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Defense Language Institute- Bridging the Language and Culture Gap

Learning Foreign Language Helps US Soldiers Bridge Culture Gap

by Hasib Danish Alikozai

A tactical decision made by a soldier in a war theater can have strategic political, social, and cultural implications at the national and international levels.  Though few and far between, these tactical level mistakes can take a toll on the overall mission and its credibility.

U.S. Army Colonel Philip J. Deppert is tasked to help soldiers avoid these mistakes.  Deppert is the commanding officer of the Defense Language Institute (DLI), located in Monterey, California.  He told VOA that cultural education is a key component of the educational curriculum.  

“We are worldwide renowned for producing some of the best culturally and professionally based military linguists,” said Col. Deppert.  “The United States and specifically our military understands that in order to be the best partner with all nations around the world we not only have to understand the language but the culture embedded with that as well.”

DLI accommodates about 3,500 soldiers, marines, sailors, airmen and select civilians sponsored by their agencies.

DLI diplomacy

Wherever there is a U.S. embassy, there is a defense attaché who received his or her language and cultural training at DLI.   

Air Force Major Braden Coleman is a foreign affairs officer and came to DLI six months ago to learn Urdu before his deployment to the U.S. Embassy in Islamabad.

“I am a foreign affairs officer. They are preparing me to work at the embassy and, you know, to help out with relations. So I will be in the program for at least the next four years,” Coleman said.

Students are instructed by approximately 1,800 specially trained instructors, the vast majority of whom are native speakers of the language they teach.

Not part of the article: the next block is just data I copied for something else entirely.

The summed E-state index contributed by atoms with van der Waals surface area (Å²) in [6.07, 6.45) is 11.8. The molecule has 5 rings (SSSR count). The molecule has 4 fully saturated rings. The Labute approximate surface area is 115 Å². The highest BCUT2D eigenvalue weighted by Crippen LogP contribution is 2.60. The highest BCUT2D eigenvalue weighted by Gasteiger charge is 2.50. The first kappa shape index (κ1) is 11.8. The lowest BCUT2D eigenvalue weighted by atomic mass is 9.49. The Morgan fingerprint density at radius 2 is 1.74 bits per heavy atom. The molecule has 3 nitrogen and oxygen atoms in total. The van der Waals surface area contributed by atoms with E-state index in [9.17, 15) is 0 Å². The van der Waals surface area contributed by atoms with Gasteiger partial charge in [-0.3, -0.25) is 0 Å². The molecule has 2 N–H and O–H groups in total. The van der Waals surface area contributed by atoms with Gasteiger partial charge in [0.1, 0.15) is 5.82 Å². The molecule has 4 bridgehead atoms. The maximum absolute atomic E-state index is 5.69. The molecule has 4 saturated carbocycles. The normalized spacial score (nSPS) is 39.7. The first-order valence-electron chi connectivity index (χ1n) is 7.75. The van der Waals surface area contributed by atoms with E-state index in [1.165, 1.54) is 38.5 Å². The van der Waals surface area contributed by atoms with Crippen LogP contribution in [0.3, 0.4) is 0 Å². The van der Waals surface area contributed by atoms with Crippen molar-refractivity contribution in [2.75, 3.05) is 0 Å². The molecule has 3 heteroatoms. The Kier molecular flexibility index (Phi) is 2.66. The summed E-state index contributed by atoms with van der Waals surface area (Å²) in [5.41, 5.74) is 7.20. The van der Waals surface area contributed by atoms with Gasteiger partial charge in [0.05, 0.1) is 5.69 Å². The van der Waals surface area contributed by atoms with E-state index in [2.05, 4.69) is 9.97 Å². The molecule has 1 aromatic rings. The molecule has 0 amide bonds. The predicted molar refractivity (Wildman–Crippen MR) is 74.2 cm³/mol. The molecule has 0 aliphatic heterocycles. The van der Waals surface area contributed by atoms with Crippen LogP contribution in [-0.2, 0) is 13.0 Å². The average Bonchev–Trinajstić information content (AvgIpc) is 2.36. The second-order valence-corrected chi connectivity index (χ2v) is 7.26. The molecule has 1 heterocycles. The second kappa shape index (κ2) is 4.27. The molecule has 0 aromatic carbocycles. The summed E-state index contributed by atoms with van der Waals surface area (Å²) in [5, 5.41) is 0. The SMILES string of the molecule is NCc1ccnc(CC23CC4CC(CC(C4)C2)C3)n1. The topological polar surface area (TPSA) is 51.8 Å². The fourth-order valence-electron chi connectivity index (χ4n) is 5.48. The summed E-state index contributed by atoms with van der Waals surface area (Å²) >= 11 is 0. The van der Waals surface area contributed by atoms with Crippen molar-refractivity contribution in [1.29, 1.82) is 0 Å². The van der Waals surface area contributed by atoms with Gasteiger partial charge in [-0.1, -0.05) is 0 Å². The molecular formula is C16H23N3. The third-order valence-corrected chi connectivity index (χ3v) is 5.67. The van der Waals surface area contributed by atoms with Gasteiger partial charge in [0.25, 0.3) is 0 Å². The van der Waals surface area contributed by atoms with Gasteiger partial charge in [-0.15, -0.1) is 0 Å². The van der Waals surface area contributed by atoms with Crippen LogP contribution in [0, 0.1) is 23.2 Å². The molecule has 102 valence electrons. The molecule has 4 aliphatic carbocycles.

Isabella Christopher is an Urdu instructor who teaches students about Pakistan’s culture and language. She has been with DLI for about five years and finds the experience of teaching and learning exceptional.

“If we tell someone that our students learn a language in a 9-month period or 35 weeks or 47 weeks, nobody believes that,” said Christopher.

Emphasis on culture

Every student who comes to the school is assigned a local name.

Students not only learn from native speakers, but also from U.S. military instructors who are educated in various languages.  U.S. Army Sergeant Garrick Bartlett received four years of education in Pashto before he became an instructor.

“My primary role is to help bridge the gap between Pashto and English coming from that of an English native speaker’s background,” said Bartlett.

There are various schools within DLI with focus on various regions of the world. 

“With the future engagements of these soldiers going out, it helps them at least communicate with the local population and once the population feels that the soldiers are speaking their language, they will try to do the same thing and be very helpful,” said William Sameer al-Wahab, a department chair at Middle East School II.

Total immersion

Besides comprehensive language training, students are also sent to what DLI calls the Immersion Facility where they are exposed to real-life scenarios. Once at the facility, all students leave English at the door.  They dress in local clothes and communicate in the target language.

As the Obama administration broadens the U.S. military campaign against IS in Iraq and Syria by boosting U.S. special operations forces to advise local U.S. allies, DLI will likely have a key role to play in that mission.

“We would not send them out of here to their individual units and individual services unless we were confident that they were fully prepared.  And I will tell you, we can show proof and things going on today how well prepared our linguists are,” said Col. Deppert, DLI’s commanding officer. “You know, we got linguists right now in Japan helping with earthquake relief in that country.”


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